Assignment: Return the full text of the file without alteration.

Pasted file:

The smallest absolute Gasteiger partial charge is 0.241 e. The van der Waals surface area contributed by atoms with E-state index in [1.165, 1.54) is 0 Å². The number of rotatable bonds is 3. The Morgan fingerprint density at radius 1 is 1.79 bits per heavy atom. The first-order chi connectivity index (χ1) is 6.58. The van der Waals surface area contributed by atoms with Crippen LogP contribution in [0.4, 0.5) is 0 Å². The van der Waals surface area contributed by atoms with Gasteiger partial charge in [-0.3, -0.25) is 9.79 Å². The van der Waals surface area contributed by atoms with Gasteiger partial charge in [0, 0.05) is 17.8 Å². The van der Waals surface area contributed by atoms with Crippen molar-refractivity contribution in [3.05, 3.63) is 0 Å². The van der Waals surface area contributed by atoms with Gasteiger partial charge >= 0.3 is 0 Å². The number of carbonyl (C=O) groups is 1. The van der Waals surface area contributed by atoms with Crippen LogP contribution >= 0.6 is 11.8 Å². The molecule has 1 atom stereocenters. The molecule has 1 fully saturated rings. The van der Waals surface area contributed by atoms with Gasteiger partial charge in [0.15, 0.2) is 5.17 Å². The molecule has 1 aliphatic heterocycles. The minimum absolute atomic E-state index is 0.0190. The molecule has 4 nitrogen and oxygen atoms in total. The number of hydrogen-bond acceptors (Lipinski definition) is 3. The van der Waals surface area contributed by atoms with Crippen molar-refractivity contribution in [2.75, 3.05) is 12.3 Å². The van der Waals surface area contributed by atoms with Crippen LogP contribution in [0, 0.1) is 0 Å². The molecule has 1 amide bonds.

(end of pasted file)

The smallest absolute Gasteiger partial charge is 0.241 e. The van der Waals surface area contributed by atoms with E-state index in [1.165, 1.54) is 0 Å². The number of rotatable bonds is 3. The Morgan fingerprint density at radius 1 is 1.79 bits per heavy atom. The first-order chi connectivity index (χ1) is 6.58. The van der Waals surface area contributed by atoms with Crippen LogP contribution in [0.4, 0.5) is 0 Å². The van der Waals surface area contributed by atoms with Gasteiger partial charge in [-0.3, -0.25) is 9.79 Å². The van der Waals surface area contributed by atoms with Gasteiger partial charge in [0, 0.05) is 17.8 Å². The van der Waals surface area contributed by atoms with Crippen molar-refractivity contribution in [3.05, 3.63) is 0 Å². The van der Waals surface area contributed by atoms with Gasteiger partial charge >= 0.3 is 0 Å². The number of carbonyl (C=O) groups is 1. The van der Waals surface area contributed by atoms with Crippen LogP contribution >= 0.6 is 11.8 Å². The molecule has 1 atom stereocenters. The molecule has 1 fully saturated rings. The van der Waals surface area contributed by atoms with Gasteiger partial charge in [0.15, 0.2) is 5.17 Å². The molecule has 1 aliphatic heterocycles. The minimum absolute atomic E-state index is 0.0190. The molecule has 4 nitrogen and oxygen atoms in total. The number of hydrogen-bond acceptors (Lipinski definition) is 3. The van der Waals surface area contributed by atoms with Crippen molar-refractivity contribution in [2.75, 3.05) is 12.3 Å². The van der Waals surface area contributed by atoms with Crippen LogP contribution in [0, 0.1) is 0 Å². The molecule has 1 amide bonds.